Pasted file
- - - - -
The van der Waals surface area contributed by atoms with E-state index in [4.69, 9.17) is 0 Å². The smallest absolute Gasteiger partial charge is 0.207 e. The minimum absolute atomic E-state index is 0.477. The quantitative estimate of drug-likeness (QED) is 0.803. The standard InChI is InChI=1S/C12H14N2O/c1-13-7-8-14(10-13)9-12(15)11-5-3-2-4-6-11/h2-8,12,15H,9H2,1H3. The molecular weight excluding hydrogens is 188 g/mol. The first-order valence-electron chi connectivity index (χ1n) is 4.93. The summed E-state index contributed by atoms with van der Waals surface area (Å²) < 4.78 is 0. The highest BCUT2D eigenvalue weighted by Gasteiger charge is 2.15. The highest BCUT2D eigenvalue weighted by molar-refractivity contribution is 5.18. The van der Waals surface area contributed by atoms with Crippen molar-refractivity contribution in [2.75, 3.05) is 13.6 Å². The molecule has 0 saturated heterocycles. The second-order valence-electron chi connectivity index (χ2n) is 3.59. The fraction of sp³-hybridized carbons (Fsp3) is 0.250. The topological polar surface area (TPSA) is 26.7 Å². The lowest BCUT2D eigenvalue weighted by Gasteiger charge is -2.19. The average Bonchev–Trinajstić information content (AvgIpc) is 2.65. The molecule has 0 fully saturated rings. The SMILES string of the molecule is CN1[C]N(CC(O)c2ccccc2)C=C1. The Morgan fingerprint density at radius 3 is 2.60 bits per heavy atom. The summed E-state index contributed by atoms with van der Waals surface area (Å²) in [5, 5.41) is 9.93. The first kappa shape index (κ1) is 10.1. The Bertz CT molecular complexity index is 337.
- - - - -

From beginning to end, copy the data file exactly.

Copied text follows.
The van der Waals surface area contributed by atoms with E-state index in [4.69, 9.17) is 0 Å². The smallest absolute Gasteiger partial charge is 0.207 e. The minimum absolute atomic E-state index is 0.477. The quantitative estimate of drug-likeness (QED) is 0.803. The standard InChI is InChI=1S/C12H14N2O/c1-13-7-8-14(10-13)9-12(15)11-5-3-2-4-6-11/h2-8,12,15H,9H2,1H3. The molecular weight excluding hydrogens is 188 g/mol. The first-order valence-electron chi connectivity index (χ1n) is 4.93. The summed E-state index contributed by atoms with van der Waals surface area (Å²) < 4.78 is 0. The highest BCUT2D eigenvalue weighted by Gasteiger charge is 2.15. The highest BCUT2D eigenvalue weighted by molar-refractivity contribution is 5.18. The van der Waals surface area contributed by atoms with Crippen molar-refractivity contribution in [2.75, 3.05) is 13.6 Å². The molecule has 0 saturated heterocycles. The second-order valence-electron chi connectivity index (χ2n) is 3.59. The fraction of sp³-hybridized carbons (Fsp3) is 0.250. The topological polar surface area (TPSA) is 26.7 Å². The lowest BCUT2D eigenvalue weighted by Gasteiger charge is -2.19. The average Bonchev–Trinajstić information content (AvgIpc) is 2.65. The molecule has 0 fully saturated rings. The SMILES string of the molecule is CN1[C]N(CC(O)c2ccccc2)C=C1. The Morgan fingerprint density at radius 3 is 2.60 bits per heavy atom. The summed E-state index contributed by atoms with van der Waals surface area (Å²) in [5, 5.41) is 9.93. The first kappa shape index (κ1) is 10.1. The Bertz CT molecular complexity index is 337.